Letters to the Editor

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Homeless deserve Katrina-like help

It is most gratifying to see Americans open their hearts and wallets for those who are suffering horrendously after Hurricane Katrina. But let us pause for a moment and think of all the other homeless people to whom we have shown only half-hearted concern and compassion for years.

Are they really so different from the Katrina victims? Do we see presidents, movie stars, rock performers and professional athletes converging as well on them to help any time soon?

Yoshi Clack

Iraq gets faster service than New Orleans

The U.S. government and the president should be ashamed that our country can deliver troops and munitions to Iraq faster than they can deliver food and water to the U.S. evacuees in New Orleans.

Harry Cooper

Storm victims get help, but what about vets?

Those who bewail the sloth-like response of our federal government in response to the victims of Hurricane Katrina should realize it could have been worse. Katrina struck the Gulf Coast on Aug 29, and within a week, money was flowing like the waters that descended on New Orleans.

In contrast, thousands of veterans with service-connected disabilities have been forced, for more than 100 years, to fund their own disability stipends by taking an equivalent amount away from their military retiree pensions.

This year, Congress enacted, and the president signed into law, an end to this practice for 33 percent of the affected veterans. These vets will begin to have their disability stipends paid for in full by the Veterans Administration, but it will be phased in gradually over a period of 10 years.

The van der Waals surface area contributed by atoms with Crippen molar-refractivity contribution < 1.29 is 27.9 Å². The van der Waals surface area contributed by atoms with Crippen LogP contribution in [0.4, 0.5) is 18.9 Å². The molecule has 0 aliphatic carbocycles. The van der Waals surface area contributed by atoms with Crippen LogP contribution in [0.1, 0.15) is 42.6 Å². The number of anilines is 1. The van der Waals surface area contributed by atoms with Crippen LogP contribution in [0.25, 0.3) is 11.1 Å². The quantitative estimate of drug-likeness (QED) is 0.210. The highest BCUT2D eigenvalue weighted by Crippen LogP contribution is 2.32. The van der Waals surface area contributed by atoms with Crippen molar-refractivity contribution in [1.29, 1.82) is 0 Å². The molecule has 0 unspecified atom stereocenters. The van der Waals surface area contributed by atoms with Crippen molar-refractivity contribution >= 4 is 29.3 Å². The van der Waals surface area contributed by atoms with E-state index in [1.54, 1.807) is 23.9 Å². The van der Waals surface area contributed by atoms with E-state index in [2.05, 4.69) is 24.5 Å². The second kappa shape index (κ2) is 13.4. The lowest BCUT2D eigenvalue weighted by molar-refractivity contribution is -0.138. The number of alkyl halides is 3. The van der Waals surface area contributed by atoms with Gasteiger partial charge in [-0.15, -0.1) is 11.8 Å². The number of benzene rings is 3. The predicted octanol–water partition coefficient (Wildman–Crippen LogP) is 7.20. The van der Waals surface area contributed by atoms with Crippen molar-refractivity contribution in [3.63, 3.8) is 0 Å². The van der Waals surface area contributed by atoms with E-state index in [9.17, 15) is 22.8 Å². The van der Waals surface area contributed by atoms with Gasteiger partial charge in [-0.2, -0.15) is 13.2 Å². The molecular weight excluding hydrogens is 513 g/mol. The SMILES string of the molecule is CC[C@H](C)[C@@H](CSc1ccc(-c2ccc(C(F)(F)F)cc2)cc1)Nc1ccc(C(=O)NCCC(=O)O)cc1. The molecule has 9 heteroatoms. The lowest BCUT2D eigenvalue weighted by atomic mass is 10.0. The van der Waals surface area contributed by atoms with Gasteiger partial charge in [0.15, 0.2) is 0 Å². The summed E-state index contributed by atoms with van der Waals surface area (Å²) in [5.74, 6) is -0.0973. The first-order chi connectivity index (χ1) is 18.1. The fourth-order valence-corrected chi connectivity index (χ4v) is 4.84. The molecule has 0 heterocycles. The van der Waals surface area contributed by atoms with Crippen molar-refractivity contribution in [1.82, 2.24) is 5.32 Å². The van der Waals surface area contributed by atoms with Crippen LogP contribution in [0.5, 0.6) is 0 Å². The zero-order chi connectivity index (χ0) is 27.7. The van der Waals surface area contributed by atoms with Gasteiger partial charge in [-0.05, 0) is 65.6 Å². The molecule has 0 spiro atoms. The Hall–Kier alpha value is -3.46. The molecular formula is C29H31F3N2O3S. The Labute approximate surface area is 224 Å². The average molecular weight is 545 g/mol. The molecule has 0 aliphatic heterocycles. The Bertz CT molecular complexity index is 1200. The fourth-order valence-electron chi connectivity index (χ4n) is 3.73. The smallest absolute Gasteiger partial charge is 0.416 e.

If, within a week, we can start spending $1 billion per day on rescue and relief for hundreds of thousands of people who were foolish enough to settle in swamp lands made habitable only due to the levees built by the Army Corps of Engineers, why, after 100 years, can our nation not find the money to properly pay our disabled troops?

Jean Bross

State should suspend taxes on gasoline

Despite the imposition of gas cap law, Hawaii consumers have seen a dramatic rise in the cost of gasoline within the past two weeks. The sudden rise in the price of gasoline is straining already tight family budgets. While politicians bicker about who is right and who is wrong, people are suffering.

The people of Hawaii need immediate relief now. Since we obviously cannot make market prices go down, why not temporarily suspend the state's gasoline taxes?

A tax break will allow families to make adjustments in their budgets in order to anticipate the higher cost of fuel when the suspension ends. The state currently has a budget surplus and can afford to give taxpayers this much-needed respite from the high cost of fuel.

Ray Yanagihara

Menor's new tune strikes a sour note

It appears that the next round of "American Idol" auditions has begun, and Sen. Ron Menor has changed his tune. It appears to be the blues. I read with amazement how he now is blaming the Public Utilities Commission and threatening legal action to force the commission "to comply with the intent of the law" ("Key legislator blames PUC for higher gas prices," Star Bulletin, Sept. 13).

What is astonishing is that he previously was praising the PUC a few days after it released its final gas cap report on Aug. 1, which set the rules for implementation. In the Star-Bulletin article ("Lingle urges legislator to put brakes on cap," Aug. 4), Menor complimented the PUC for its efforts and said "the commission's rules validate the Legislature's intent."

Now that things are going wrong, Menor would rather affix blame on the PUC rather than move swiftly to correct the situation by asking for a special session and for once follow the recommendations previously made by a University of Hawaii economist and other experts. That is to repeal the law and address the real reasons prices are higher, including high gas taxes and the high cost of doing business in Hawaii. In the words of one "Idol" judge, "Your performance is hideous!"

Debbie Kim

Pidgin speakers ought to know English, too

Regarding the "Under the Sun" column Aug. 17:

Pidgin is OK. It has a quaintness and a uniqueness of semantics like no other language spoken anywhere else in this world.

However, da kine pidgin talker should be able to, when the occasion and circumstances prescribe, be able to communicate effectively using proper English.

Tetsuji Ono
Hilo, Hawaii

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